by JR Nyquist,, ©2021

(Sep. 10, 2021) — “What the world really wants is flattery, and it does not matter how much of it is a lie; but the world at the same time also wants the right to disguise [the flattering lie], so that the fact of being lied to can easily be ignored. As I enjoy being affirmed in my whims and praised for my foibles, I also expect credibility to make it easy for me to believe … everything I hear, read, absorb, and watch…”  —JOSEF PIEPER

Here are four requirements for selling a narrative to Americans: (1) It must be easy to grasp; (2) it should require no independent checking; (3) it must flatter existing preconceptions; and (4) it must be forwarded by celebrities.

In his little pamphlet, Abuse of Language – Abuse of Power, Josef Pieper described what happens to language when it aims at something other than the truth. According to Pieper, whoever chooses his words without being explicitly committed to the truth is not regarding other people as equal partners. “In fact,” says Pieper, “he no longer respects the other as a human person.” Communication then becomes manipulation. All conversation ceases. All dialogue comes to an end.

And behold! Where once a country existed, a madhouse appears. The people become deranged by the lies they believe in. An optimist might suppose our leaders have retained some portion of truth for their own navigation. But no, it is a case of insanity all the way around. Policy then miscarries. Consider recent events in Afghanistan where lying and bungling went hand-in-hand. Look at the COVID-19 pandemic with its useless vaccines. Again, we find that lying and bungling are the correlates of policy. Consider, as well, conservative efforts to find the truth about last year’s election.

MyPillow CEO Mike Lindell, like a mad Jack-in-the-Box, has popped back into the picture. Recovered from the shock of his failed cyber symposium, he continues to say Dennis Montgomery’s packet captures are 100 percent reliable. He cites Dr. Shiva’s analysis and Dr. Douglas Frank’s math; yet the analysis and the math do not appear relevant to Montgomery’s alleged PCAP data. Nevertheless, Lindell presses forward because his message – (1) is easy to grasp; (2) requires no independent checking; (3) flatters preconceptions; (4) and is forwarded by a celebrity (i.e., himself).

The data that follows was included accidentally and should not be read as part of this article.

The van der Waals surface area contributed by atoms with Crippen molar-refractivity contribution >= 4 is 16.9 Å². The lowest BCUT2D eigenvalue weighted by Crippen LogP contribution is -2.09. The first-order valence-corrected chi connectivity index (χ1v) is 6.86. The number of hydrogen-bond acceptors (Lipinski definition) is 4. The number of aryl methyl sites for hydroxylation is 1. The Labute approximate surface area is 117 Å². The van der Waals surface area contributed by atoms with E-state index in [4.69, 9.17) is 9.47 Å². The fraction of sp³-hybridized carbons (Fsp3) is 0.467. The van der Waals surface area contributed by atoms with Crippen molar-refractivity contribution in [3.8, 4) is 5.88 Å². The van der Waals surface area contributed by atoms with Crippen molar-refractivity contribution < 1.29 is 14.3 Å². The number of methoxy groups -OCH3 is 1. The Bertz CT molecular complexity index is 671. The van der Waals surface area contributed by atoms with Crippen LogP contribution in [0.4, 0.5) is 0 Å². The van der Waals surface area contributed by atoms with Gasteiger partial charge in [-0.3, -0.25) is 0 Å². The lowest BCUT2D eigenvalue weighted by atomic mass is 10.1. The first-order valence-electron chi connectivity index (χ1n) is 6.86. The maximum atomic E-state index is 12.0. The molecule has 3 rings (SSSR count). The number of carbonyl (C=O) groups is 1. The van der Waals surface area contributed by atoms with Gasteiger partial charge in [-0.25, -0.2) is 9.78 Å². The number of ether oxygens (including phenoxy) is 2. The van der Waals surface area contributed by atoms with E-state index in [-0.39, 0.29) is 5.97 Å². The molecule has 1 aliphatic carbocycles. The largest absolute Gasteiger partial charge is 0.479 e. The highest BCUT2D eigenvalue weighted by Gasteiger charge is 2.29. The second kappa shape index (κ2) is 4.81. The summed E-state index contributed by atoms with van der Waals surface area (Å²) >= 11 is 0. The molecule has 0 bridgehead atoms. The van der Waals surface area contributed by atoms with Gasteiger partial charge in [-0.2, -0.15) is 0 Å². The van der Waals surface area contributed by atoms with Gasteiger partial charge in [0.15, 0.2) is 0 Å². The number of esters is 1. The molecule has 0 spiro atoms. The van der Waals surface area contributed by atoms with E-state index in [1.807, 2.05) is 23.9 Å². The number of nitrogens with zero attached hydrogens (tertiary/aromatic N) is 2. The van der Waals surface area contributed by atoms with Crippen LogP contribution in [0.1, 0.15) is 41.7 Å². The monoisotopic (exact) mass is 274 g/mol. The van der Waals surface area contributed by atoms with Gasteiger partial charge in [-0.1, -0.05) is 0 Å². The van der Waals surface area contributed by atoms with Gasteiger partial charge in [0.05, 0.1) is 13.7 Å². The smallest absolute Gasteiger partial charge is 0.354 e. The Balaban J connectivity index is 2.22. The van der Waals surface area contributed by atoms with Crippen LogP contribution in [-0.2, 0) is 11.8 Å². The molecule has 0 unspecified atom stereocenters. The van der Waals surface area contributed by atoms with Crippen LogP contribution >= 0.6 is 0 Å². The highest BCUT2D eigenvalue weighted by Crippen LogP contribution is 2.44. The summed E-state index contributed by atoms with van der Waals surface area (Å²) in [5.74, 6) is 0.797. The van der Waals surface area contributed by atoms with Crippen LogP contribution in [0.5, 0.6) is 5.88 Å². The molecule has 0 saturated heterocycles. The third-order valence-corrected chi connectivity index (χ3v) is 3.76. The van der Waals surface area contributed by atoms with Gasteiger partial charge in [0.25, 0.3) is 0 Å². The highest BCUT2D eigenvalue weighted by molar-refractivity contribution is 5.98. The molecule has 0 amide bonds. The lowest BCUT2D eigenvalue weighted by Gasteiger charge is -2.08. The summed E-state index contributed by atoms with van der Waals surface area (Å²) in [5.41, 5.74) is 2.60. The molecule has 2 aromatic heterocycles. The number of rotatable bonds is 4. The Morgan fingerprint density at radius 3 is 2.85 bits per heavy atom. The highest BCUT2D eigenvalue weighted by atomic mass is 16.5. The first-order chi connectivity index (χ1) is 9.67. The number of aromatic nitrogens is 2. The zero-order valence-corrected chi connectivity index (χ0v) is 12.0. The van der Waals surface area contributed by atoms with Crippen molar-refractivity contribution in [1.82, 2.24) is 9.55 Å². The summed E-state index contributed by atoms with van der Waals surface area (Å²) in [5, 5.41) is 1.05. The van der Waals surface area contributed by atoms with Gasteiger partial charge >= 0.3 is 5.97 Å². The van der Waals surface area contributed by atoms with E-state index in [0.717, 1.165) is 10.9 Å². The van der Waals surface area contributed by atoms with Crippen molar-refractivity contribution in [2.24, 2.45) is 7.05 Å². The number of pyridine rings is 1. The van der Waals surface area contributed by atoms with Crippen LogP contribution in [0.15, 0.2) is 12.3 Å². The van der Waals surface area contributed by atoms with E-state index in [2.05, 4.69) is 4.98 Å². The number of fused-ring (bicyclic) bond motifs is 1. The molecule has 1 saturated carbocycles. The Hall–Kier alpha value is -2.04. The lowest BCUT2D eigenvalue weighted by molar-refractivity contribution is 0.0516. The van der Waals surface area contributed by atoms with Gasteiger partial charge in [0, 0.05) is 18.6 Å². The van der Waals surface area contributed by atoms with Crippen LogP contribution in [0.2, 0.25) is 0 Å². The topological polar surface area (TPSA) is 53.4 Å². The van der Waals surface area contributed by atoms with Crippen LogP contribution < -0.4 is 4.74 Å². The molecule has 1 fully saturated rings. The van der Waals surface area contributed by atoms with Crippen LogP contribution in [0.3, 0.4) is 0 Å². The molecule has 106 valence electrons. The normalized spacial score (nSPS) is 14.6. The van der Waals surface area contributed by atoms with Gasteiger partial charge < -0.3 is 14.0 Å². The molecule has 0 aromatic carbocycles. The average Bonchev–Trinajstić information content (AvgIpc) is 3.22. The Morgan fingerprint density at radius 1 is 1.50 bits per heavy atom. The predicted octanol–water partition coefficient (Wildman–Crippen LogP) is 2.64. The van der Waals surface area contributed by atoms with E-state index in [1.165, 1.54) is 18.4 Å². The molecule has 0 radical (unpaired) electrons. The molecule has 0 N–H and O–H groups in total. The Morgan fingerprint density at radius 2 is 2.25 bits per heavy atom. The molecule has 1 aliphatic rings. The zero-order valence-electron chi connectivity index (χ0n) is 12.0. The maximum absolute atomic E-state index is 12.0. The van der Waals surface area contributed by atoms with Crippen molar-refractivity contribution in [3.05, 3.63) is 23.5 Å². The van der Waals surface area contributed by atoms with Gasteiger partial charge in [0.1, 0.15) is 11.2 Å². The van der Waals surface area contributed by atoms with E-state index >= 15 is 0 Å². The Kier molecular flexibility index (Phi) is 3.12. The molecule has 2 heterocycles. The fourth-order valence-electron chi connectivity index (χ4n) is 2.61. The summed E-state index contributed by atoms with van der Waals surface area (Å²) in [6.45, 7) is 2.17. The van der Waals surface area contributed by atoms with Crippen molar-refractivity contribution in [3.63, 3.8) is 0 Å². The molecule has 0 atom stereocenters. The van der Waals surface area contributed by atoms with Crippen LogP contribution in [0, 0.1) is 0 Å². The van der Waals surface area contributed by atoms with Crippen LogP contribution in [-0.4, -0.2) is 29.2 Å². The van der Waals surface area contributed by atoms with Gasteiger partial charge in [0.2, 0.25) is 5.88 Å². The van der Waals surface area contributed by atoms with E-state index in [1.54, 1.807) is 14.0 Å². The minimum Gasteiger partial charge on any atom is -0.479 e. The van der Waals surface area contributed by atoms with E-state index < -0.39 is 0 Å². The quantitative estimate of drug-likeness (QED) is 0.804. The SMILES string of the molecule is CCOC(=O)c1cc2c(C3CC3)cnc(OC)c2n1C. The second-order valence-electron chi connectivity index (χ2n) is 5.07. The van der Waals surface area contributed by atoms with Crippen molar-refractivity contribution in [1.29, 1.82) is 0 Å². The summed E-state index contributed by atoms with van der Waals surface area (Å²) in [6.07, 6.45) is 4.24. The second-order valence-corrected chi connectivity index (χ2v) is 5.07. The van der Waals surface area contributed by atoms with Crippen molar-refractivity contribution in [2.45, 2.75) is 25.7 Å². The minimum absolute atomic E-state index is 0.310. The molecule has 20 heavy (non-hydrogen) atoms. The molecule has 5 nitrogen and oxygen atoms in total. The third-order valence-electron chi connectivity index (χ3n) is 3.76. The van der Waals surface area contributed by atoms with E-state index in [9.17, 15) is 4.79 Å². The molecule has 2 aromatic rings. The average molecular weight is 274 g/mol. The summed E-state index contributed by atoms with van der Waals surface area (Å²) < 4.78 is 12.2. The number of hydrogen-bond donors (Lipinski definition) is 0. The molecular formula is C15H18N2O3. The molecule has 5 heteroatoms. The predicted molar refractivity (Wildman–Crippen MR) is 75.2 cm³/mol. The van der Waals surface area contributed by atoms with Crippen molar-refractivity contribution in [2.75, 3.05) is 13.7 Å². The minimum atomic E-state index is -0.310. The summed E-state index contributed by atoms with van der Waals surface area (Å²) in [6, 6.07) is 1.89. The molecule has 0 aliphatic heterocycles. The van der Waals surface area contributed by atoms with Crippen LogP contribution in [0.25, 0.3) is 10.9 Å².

Has Lindell been wounded by his inability to produce, as promised, his “absolute proof”? In court Lindell’s lawyers say he has suffered losses. On Lindell TV, however, the MyPillow CEO says business is good. “I’m not selling off anything,” Lindell bragged. Evidently he has hired almost 200 new workers for his company; so the media have it wrong. If this is true, then Lindell’s lawyers also have it wrong when alleging he suffered losses.

On his TV channel yesterday Lindell said he was not swindled by software designer Dennis Montgomery, that he did not buy Montgomery a $1.5 million house in Naples, Florida (as suggested by Zachary Petrizzo at Yet there must have been a financial arrangement between Lindell and Montgomery; especially since Montgomery is said to be unemployed and recently registered his business at the address of a newly purchased $1.5 million dollar house. Where did Montgomery get the cash for such a residence?

Given all this, how can Lindell claim that Montgomery did not swindle him? Was there no exchange of information for money? Montgomery was, after all, the primary source for Lindell’s nonexistent “absolute proof”? As everyone can see, no proofs have been forwarded despite Lindell’s high-flying promises. No authentic packet captures (PCAPs) were presented at the symposium (not even behind closed doors, according to my sources). Yet Lindell maintains that Montgomery’s data is “100 percent.” He has said that Montgomery is “golden.” He has said that Mary Fanning and Brannon Howse are also “heroes.” What kind of heroism, ten months after an election, proves so bootless? Not one shred of proof has appeared. What remains is dodgy math and a dodgy software developer. Even more curious, two weeks ago I spoke with an associate of Dennis Montgomery who alleged that Montgomery had never promised PCAP data to Lindell. All this is doubly confusing when juxtaposed to Lindell’s latest commentary, where he says: “I don’t know why they keep hammering on [Montgomery]. You know why? Because he has probably got the most … accurate captures – and stuff – ever!”

Most accurate “captures” ever? From a guy who gave the Maricopa Sheriff’s office fake data – as attested to by Thomas Drake and Kirk Wiebe, who found “evidence of an outright fraudulent con”? Since the ill-fated cyber symposium, I have spoken with specialists who were backstage during the event. They told me no authentic PCAP data were presented. To save face, Lindell’s “absolute proof” was allegedly handed over to government-connected experts for examination. In a recent speaking appearance, “Election Investigator” Douglas Frank said that FBI undercover agents were at the cyber symposium ready to arrest Lindell & Company as soon as they released the PCAPs. So, the PCAPs were never presented.

But were there really any PCAPs? My sources say there were none.

Read the rest here.

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